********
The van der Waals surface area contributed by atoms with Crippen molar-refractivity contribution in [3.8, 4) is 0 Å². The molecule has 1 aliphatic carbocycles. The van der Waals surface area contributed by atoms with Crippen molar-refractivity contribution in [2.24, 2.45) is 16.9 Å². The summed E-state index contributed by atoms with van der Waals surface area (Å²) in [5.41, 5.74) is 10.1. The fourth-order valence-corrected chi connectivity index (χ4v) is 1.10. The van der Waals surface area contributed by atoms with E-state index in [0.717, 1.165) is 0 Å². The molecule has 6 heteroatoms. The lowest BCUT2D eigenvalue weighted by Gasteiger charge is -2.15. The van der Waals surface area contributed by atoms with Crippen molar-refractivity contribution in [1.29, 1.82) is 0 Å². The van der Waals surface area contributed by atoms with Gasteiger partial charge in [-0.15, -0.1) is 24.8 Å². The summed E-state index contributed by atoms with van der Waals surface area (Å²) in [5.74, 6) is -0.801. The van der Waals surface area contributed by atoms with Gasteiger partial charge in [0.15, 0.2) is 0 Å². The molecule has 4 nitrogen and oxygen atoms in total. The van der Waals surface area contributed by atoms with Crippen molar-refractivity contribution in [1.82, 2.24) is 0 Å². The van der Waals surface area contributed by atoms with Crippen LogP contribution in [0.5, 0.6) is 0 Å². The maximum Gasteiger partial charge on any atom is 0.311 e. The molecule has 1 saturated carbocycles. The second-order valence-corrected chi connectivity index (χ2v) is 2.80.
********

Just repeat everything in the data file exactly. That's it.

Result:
The van der Waals surface area contributed by atoms with Crippen molar-refractivity contribution in [3.8, 4) is 0 Å². The molecule has 1 aliphatic carbocycles. The van der Waals surface area contributed by atoms with Crippen molar-refractivity contribution in [2.24, 2.45) is 16.9 Å². The summed E-state index contributed by atoms with van der Waals surface area (Å²) in [5.41, 5.74) is 10.1. The fourth-order valence-corrected chi connectivity index (χ4v) is 1.10. The van der Waals surface area contributed by atoms with E-state index in [0.717, 1.165) is 0 Å². The molecule has 6 heteroatoms. The lowest BCUT2D eigenvalue weighted by Gasteiger charge is -2.15. The van der Waals surface area contributed by atoms with Crippen molar-refractivity contribution in [1.29, 1.82) is 0 Å². The van der Waals surface area contributed by atoms with Gasteiger partial charge in [-0.15, -0.1) is 24.8 Å². The summed E-state index contributed by atoms with van der Waals surface area (Å²) in [5.74, 6) is -0.801. The van der Waals surface area contributed by atoms with Gasteiger partial charge in [0.15, 0.2) is 0 Å². The molecule has 4 nitrogen and oxygen atoms in total. The van der Waals surface area contributed by atoms with Crippen molar-refractivity contribution in [1.82, 2.24) is 0 Å². The van der Waals surface area contributed by atoms with Crippen LogP contribution in [0.5, 0.6) is 0 Å². The maximum Gasteiger partial charge on any atom is 0.311 e. The molecule has 1 saturated carbocycles. The second-order valence-corrected chi connectivity index (χ2v) is 2.80.